Violence In Pan's Labyrinth

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Introduction
In a genre that has been dominated in recent years by the same cheap jump scares and unnecessary gore, Mexican director Guillermo del Toro has breathed life into horror again by combining it with elements of fantasy and historical fiction. In many of his iconic films, del Toro immerses his audience in stories where terrifying monsters are outshined by the cruelty of humans. Utilizing this aspect, he often provides a commentary on politics, in particular the subject of fascism, interwoven into his films. Examining his career, no film defines Guillermo del Toro’s proficiency as a both director and a writer more than his 2006 film Pan’s Labyrinth. This movie explores the time-honored plot of good versus evil though a haunting intermingling of fantasy and reality. Pan’s Labyrinth is clearly Guillermo del Toro’s magnum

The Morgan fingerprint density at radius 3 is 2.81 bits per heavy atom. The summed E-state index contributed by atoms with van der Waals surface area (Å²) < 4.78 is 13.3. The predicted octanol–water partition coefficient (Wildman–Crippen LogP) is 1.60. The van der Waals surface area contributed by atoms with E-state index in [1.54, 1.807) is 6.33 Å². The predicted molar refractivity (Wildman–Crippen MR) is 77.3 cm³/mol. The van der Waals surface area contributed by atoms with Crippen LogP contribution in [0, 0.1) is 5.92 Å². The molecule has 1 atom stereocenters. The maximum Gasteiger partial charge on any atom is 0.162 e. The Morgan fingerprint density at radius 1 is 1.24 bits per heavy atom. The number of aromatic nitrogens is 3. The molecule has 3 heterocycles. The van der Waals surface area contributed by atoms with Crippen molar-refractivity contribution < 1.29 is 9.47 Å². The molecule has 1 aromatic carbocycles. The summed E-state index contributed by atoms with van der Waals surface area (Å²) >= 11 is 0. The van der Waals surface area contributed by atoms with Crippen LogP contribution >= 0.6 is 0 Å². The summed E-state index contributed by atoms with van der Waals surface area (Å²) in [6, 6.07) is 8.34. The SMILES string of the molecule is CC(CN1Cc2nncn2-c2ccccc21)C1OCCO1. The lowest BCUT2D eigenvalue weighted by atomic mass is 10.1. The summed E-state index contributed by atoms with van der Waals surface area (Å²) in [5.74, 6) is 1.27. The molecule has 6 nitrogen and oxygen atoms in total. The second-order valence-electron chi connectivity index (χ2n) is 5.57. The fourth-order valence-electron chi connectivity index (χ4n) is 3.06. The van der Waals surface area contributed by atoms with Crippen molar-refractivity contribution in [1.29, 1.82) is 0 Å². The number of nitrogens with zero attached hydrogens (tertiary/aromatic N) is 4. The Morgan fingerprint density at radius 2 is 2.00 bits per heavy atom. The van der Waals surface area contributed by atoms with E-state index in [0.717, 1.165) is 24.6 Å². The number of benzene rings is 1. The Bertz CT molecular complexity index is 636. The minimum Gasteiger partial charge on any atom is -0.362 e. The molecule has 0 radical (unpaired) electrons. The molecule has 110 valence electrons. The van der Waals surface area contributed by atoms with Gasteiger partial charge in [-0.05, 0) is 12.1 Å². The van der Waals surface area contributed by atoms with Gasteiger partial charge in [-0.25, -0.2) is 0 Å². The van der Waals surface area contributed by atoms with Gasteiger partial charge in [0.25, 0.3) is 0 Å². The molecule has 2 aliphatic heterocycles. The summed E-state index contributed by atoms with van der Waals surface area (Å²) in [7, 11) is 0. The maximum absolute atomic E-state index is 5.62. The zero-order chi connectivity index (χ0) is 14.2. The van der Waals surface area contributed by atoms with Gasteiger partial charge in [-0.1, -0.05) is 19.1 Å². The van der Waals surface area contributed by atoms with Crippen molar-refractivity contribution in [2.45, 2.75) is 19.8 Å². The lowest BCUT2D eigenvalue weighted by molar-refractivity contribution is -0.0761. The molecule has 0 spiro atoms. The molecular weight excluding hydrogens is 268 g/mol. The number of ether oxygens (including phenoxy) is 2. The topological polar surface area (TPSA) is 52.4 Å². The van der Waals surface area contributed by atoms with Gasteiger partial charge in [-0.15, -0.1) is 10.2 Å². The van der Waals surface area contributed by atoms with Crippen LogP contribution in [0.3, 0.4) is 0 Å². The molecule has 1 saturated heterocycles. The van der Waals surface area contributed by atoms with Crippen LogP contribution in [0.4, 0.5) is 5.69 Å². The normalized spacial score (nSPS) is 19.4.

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Men, women, and children were caught in the crossfire and sometimes even deliberately murdered by both sides. del Toro does not sugarcoat the brutality of the Spanish Civil War as even the first image the audience is shown is of a dying and bloody child. Indeed, much of the violence in the movie is experienced by the young and innocent. In The Transnational Fantasies of Guillermo del Toro, it is suggested that the violence in the movie “is commensurate with the brutality of certain fairy tales in their original form and also with a realist vision of the cruelty of war that uses the figure of the child to create greater empathy and affect the spectator”(Davies 192). While much of the cruelty in Pan’s Labyrinth is very graphic, it is the explicit nature of what is experienced by children that makes the movie hard to watch for some. The Pale Man’s lair is littered with murals depicting him eating babies, Captain Vidal is very abusive towards Ofelia when she displeases him, and the Faun wishes to use a knife to prick Ofelia’s baby brother with the intention of spilling
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